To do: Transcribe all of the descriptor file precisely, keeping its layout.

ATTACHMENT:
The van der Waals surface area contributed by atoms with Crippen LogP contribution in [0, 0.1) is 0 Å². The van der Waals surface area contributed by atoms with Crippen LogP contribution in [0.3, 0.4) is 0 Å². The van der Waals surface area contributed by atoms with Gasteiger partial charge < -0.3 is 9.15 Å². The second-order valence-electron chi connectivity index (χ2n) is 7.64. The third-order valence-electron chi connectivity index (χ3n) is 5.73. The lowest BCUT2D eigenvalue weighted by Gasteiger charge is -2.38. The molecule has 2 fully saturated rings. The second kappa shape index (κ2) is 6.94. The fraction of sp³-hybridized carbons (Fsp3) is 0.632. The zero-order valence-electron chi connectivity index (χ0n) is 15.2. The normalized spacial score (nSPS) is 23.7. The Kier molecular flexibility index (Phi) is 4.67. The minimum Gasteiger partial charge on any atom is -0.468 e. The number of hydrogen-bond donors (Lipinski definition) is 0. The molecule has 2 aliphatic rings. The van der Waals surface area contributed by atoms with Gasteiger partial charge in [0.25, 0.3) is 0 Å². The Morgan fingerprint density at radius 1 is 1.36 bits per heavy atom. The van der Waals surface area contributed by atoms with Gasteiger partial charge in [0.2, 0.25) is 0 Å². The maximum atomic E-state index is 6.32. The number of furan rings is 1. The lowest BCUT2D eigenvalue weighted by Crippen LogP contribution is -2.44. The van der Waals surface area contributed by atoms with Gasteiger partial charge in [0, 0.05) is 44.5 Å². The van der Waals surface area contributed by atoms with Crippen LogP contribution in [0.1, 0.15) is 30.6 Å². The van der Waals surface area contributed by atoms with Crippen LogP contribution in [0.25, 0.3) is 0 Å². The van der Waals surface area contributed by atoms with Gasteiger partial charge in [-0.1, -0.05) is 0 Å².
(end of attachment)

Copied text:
The van der Waals surface area contributed by atoms with Crippen LogP contribution in [0, 0.1) is 0 Å². The van der Waals surface area contributed by atoms with Crippen LogP contribution in [0.3, 0.4) is 0 Å². The van der Waals surface area contributed by atoms with Gasteiger partial charge < -0.3 is 9.15 Å². The second-order valence-electron chi connectivity index (χ2n) is 7.64. The third-order valence-electron chi connectivity index (χ3n) is 5.73. The lowest BCUT2D eigenvalue weighted by Gasteiger charge is -2.38. The molecule has 2 fully saturated rings. The second kappa shape index (κ2) is 6.94. The fraction of sp³-hybridized carbons (Fsp3) is 0.632. The zero-order valence-electron chi connectivity index (χ0n) is 15.2. The normalized spacial score (nSPS) is 23.7. The Kier molecular flexibility index (Phi) is 4.67. The minimum Gasteiger partial charge on any atom is -0.468 e. The number of hydrogen-bond donors (Lipinski definition) is 0. The molecule has 2 aliphatic rings. The van der Waals surface area contributed by atoms with Gasteiger partial charge in [0.25, 0.3) is 0 Å². The Morgan fingerprint density at radius 1 is 1.36 bits per heavy atom. The van der Waals surface area contributed by atoms with Gasteiger partial charge in [0.2, 0.25) is 0 Å². The maximum atomic E-state index is 6.32. The number of furan rings is 1. The lowest BCUT2D eigenvalue weighted by Crippen LogP contribution is -2.44. The van der Waals surface area contributed by atoms with Gasteiger partial charge in [0, 0.05) is 44.5 Å². The van der Waals surface area contributed by atoms with Crippen LogP contribution in [0.1, 0.15) is 30.6 Å². The van der Waals surface area contributed by atoms with Crippen LogP contribution in [0.25, 0.3) is 0 Å². The van der Waals surface area contributed by atoms with Gasteiger partial charge in [-0.1, -0.05) is 0 Å².